If there’s a metaphor for what’s going on within the walls of UAA’s theatre department, a newborn might fit.
The actual baby is Hunter Hewitt. One day in late July, at just four days old, he lay nestled in his mom’s arms in a jumbled faculty office on the third floor of UAA’s Fine Arts Building. His dad, Ty Hewitt, will start at UAA this fall, teaching acting.
A few office doors down, another new professor, Brian Cook, had to rush off to check out an apartment he’d put money on, sight unseen. Also new to Anchorage, he’ll teach directing and theater history this fall, and launch the season’s first Main Stage production, “44 Plays for 44 Presidents,” in October.
A third addition, Nova Cunningham, brings an M.F.A. from San Diego State and plenty of commercial directing and managing experience. She’s so new she’s not here yet; she’s finishing a summer season at Denali Village’s Cabin Nite Dinner Theater.
Even the chair of the department, Dan Anteau, is fresh to his role, though as a UAA alumnus, he’s doing a bit of an encore.
Anteau graduated from UAA with a bachelor’s in theatre in the mid-‘90s. He went on for an M.F.A. in lighting design at the University of Illinois at Champaign-Urbana, taught in Hawaii and saw his lighting designs go up in New York, Alaska, Minnesota and even Africa.
But Anteau never lost touch with UAA, and came back to teach his passion in the mid-2000s. He now replaces a department chair who held that job for a decade, and who taught in the department for a quarter century.
What’s happening at UAA’s theatre department is a massive changing of the guard. The legacy faculty who built the program, in fact, even built the UAA Fine Arts building that opened in 1986, is now all gone.
Some, like Michael Hood, who arrived in 1976, and Frank Bebey, who arrived in 1978, as well as others, left up to a decade or more ago.
The final big sweep is more recent. Fran Lautenberger, a costume designer and puppeteer, left two years ago after 27 years at UAA. And just last May, two department anchors retired together: Shakespeare and theatre history expert David Edgecombe, and former chair and longtime acting and directing professor Tom Skore. They represent a half-century of experience between them, now gone.
Poof! The “kids”—UAA’s newer faculty—suddenly got the keys to the castle, a prospect they find both sobering and exciting.
Anteau is quick to credit UAA’s legacy theatre faculty. He cites their mentorship, wisdom and abundant navigational skill, not to mention a wealth of talent and expertise. After all, they built this house, he says.
But he was also once “the new guy” at the University of Hawaii, his first teaching job after graduate school.
“I replaced a guy who’d been there 35 years,” Anteau said. “Everyone wanted me to do just what Mark used to do.” Which Anteau didn’t. But he also learned that—for those 35 years of comfort with Mark—there was “probably 20 years of frustration.”
“So, I would say, ‘Let’s do this,’ and people would say, ‘Oh, that’s soooo great!’”
And so it goes. Transition is inevitable, and for UAA theatre, that time has arrived.
Now Anteau, Hewitt, Cook and Cunningham, as well as relative newcomers, costume designer Colleen Metzger and technical director Daniel Carlgren—both here just four years—all have big plans for UAA.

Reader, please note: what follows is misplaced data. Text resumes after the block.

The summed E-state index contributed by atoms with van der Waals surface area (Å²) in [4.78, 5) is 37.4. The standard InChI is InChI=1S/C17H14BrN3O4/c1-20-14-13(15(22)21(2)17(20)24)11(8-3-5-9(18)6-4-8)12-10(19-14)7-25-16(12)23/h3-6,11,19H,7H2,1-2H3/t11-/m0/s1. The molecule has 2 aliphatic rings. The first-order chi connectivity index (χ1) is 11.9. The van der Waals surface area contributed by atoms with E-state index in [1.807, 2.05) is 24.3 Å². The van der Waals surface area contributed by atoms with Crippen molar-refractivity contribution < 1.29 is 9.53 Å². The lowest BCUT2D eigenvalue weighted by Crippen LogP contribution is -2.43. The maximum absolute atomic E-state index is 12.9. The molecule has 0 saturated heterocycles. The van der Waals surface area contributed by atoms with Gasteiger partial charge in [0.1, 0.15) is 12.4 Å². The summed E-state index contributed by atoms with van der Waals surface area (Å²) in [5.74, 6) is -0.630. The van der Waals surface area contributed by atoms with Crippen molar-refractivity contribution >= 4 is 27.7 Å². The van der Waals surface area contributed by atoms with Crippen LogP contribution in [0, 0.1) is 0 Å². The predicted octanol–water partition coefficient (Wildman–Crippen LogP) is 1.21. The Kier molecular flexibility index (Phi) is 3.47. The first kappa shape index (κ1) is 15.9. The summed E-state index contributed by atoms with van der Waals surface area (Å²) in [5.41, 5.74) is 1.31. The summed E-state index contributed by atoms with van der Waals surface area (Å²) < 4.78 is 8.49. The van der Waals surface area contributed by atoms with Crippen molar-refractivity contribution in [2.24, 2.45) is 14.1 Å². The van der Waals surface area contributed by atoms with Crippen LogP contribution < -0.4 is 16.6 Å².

First off, Anteau wants to deepen drama connections with the broader Anchorage community. He’s launching three new classes this fall—script analysis, scene studies and an arts education outreach course. He’s also inviting high school and community actors to join his college actors in free, Friday afternoon acting labs.
“Friday is a full day for our department,” Anteau said, “We’ve got labs in production technique, stagecraft, costume construction. But we didn’t have a lab for actors.”
Now they will. One Friday lab might introduce Commedia dell’arte. That’s theatre with masked “types” from 16th century Italy, a form that Hewett—with an M.F.A. from Southern Oregon University and a decade of performance experience—brings to the department. Other labs may simply be monologue practice among peers. New faculty will rotate through the labs, Anteau said.
Perhaps one of the team’s most ambitious initiatives is the April 2016 production of “Stalking the Bogeyman,” a tale of childhood sexual abuse based on the personal story of Anchorage journalist David Holthouse.
Some 8,000 Alaska children are physically or sexually abused annually, according to data reported by Providence Health & Services. Because of the play’s relevant content, plans call for it to travel within the state, with time for talkbacks after each show and support from mental health professionals in each location.
“We understand the enormous undertaking this represents,” Anteau said. “This is difficult material for the audience, and it’s difficult material for our students.”
Cook, who earned his master’s from the Royal Academy of Dramatic Art in London and his doctorate in Theatre Arts from the University of Oregon, will direct the production.
“Everyone knows someone who’s had this experience,” Cook said. “Why do we not talk about it? Why is it so hard to say the word rape in public?”
“We’ve got to do something, and one of the things we can do is start talking about it.”